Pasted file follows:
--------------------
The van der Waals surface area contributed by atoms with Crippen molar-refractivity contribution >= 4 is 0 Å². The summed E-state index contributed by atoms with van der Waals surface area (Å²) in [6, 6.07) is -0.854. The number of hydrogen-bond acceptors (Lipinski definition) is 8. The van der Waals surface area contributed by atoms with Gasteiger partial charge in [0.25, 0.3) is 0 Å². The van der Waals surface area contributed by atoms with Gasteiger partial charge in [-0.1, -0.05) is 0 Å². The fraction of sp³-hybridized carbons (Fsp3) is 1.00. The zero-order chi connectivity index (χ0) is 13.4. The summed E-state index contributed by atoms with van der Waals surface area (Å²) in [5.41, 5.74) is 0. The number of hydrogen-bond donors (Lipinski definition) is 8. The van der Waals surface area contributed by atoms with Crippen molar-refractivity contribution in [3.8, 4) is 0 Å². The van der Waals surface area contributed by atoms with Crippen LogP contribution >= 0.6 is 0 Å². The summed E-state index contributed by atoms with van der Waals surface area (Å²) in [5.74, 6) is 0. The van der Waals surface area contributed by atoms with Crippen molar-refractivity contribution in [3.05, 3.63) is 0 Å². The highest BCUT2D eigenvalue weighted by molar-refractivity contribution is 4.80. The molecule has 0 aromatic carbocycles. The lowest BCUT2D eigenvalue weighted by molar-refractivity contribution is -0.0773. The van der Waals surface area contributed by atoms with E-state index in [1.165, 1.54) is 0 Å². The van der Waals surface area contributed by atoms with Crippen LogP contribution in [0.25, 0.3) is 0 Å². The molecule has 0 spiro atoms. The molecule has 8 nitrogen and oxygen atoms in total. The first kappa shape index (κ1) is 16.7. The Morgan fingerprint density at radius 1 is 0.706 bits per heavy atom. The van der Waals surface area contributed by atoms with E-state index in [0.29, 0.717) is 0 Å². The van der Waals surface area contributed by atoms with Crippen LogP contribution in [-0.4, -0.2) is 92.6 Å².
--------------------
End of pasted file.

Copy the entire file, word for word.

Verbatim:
The van der Waals surface area contributed by atoms with Crippen molar-refractivity contribution >= 4 is 0 Å². The summed E-state index contributed by atoms with van der Waals surface area (Å²) in [6, 6.07) is -0.854. The number of hydrogen-bond acceptors (Lipinski definition) is 8. The van der Waals surface area contributed by atoms with Gasteiger partial charge in [0.25, 0.3) is 0 Å². The van der Waals surface area contributed by atoms with Gasteiger partial charge in [-0.1, -0.05) is 0 Å². The fraction of sp³-hybridized carbons (Fsp3) is 1.00. The zero-order chi connectivity index (χ0) is 13.4. The summed E-state index contributed by atoms with van der Waals surface area (Å²) in [5.41, 5.74) is 0. The number of hydrogen-bond donors (Lipinski definition) is 8. The van der Waals surface area contributed by atoms with Crippen molar-refractivity contribution in [3.8, 4) is 0 Å². The van der Waals surface area contributed by atoms with Crippen LogP contribution >= 0.6 is 0 Å². The summed E-state index contributed by atoms with van der Waals surface area (Å²) in [5.74, 6) is 0. The van der Waals surface area contributed by atoms with Crippen molar-refractivity contribution in [3.05, 3.63) is 0 Å². The highest BCUT2D eigenvalue weighted by molar-refractivity contribution is 4.80. The molecule has 0 aromatic carbocycles. The lowest BCUT2D eigenvalue weighted by molar-refractivity contribution is -0.0773. The van der Waals surface area contributed by atoms with E-state index in [1.165, 1.54) is 0 Å². The van der Waals surface area contributed by atoms with Crippen LogP contribution in [0.25, 0.3) is 0 Å². The molecule has 0 spiro atoms. The molecule has 8 nitrogen and oxygen atoms in total. The first kappa shape index (κ1) is 16.7. The Morgan fingerprint density at radius 1 is 0.706 bits per heavy atom. The van der Waals surface area contributed by atoms with E-state index in [0.29, 0.717) is 0 Å². The van der Waals surface area contributed by atoms with Crippen LogP contribution in [-0.4, -0.2) is 92.6 Å².